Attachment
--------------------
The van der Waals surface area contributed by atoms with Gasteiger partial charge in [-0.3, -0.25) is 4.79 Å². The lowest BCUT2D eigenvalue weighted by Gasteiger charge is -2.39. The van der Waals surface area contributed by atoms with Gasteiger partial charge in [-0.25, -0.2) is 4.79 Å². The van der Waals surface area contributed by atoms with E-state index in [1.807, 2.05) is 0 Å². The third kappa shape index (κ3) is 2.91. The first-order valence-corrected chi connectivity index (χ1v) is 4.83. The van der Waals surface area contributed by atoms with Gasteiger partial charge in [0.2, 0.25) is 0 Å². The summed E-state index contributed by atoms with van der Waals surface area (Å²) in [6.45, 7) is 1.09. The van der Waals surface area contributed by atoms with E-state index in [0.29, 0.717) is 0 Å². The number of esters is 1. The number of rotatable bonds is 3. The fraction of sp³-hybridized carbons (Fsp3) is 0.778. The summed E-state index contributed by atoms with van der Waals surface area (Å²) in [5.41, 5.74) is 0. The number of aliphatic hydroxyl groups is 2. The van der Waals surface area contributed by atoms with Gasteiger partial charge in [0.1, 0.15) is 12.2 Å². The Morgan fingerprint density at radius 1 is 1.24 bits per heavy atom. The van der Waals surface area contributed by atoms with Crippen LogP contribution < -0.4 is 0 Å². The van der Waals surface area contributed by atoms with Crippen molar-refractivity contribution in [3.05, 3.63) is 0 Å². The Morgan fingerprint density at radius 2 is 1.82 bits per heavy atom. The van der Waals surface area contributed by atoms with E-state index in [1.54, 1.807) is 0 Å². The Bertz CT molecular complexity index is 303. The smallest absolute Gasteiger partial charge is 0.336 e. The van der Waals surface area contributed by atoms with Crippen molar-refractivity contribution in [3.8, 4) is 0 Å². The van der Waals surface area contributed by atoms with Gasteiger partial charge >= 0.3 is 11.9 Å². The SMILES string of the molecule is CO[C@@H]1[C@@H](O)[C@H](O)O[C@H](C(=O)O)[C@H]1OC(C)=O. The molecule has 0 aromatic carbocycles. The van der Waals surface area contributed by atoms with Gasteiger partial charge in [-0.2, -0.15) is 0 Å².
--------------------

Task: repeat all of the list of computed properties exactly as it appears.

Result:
The van der Waals surface area contributed by atoms with Gasteiger partial charge in [-0.3, -0.25) is 4.79 Å². The lowest BCUT2D eigenvalue weighted by Gasteiger charge is -2.39. The van der Waals surface area contributed by atoms with Gasteiger partial charge in [-0.25, -0.2) is 4.79 Å². The van der Waals surface area contributed by atoms with E-state index in [1.807, 2.05) is 0 Å². The third kappa shape index (κ3) is 2.91. The first-order valence-corrected chi connectivity index (χ1v) is 4.83. The van der Waals surface area contributed by atoms with Gasteiger partial charge in [0.2, 0.25) is 0 Å². The summed E-state index contributed by atoms with van der Waals surface area (Å²) in [6.45, 7) is 1.09. The van der Waals surface area contributed by atoms with E-state index in [0.29, 0.717) is 0 Å². The number of esters is 1. The number of rotatable bonds is 3. The fraction of sp³-hybridized carbons (Fsp3) is 0.778. The summed E-state index contributed by atoms with van der Waals surface area (Å²) in [5.41, 5.74) is 0. The number of aliphatic hydroxyl groups is 2. The van der Waals surface area contributed by atoms with Gasteiger partial charge in [0.1, 0.15) is 12.2 Å². The Morgan fingerprint density at radius 1 is 1.24 bits per heavy atom. The van der Waals surface area contributed by atoms with Crippen LogP contribution < -0.4 is 0 Å². The van der Waals surface area contributed by atoms with Crippen molar-refractivity contribution in [3.05, 3.63) is 0 Å². The Morgan fingerprint density at radius 2 is 1.82 bits per heavy atom. The van der Waals surface area contributed by atoms with E-state index in [1.54, 1.807) is 0 Å². The Bertz CT molecular complexity index is 303. The smallest absolute Gasteiger partial charge is 0.336 e. The van der Waals surface area contributed by atoms with Crippen molar-refractivity contribution in [3.8, 4) is 0 Å². The van der Waals surface area contributed by atoms with Gasteiger partial charge >= 0.3 is 11.9 Å². The SMILES string of the molecule is CO[C@@H]1[C@@H](O)[C@H](O)O[C@H](C(=O)O)[C@H]1OC(C)=O. The molecule has 0 aromatic carbocycles. The van der Waals surface area contributed by atoms with Gasteiger partial charge in [-0.2, -0.15) is 0 Å².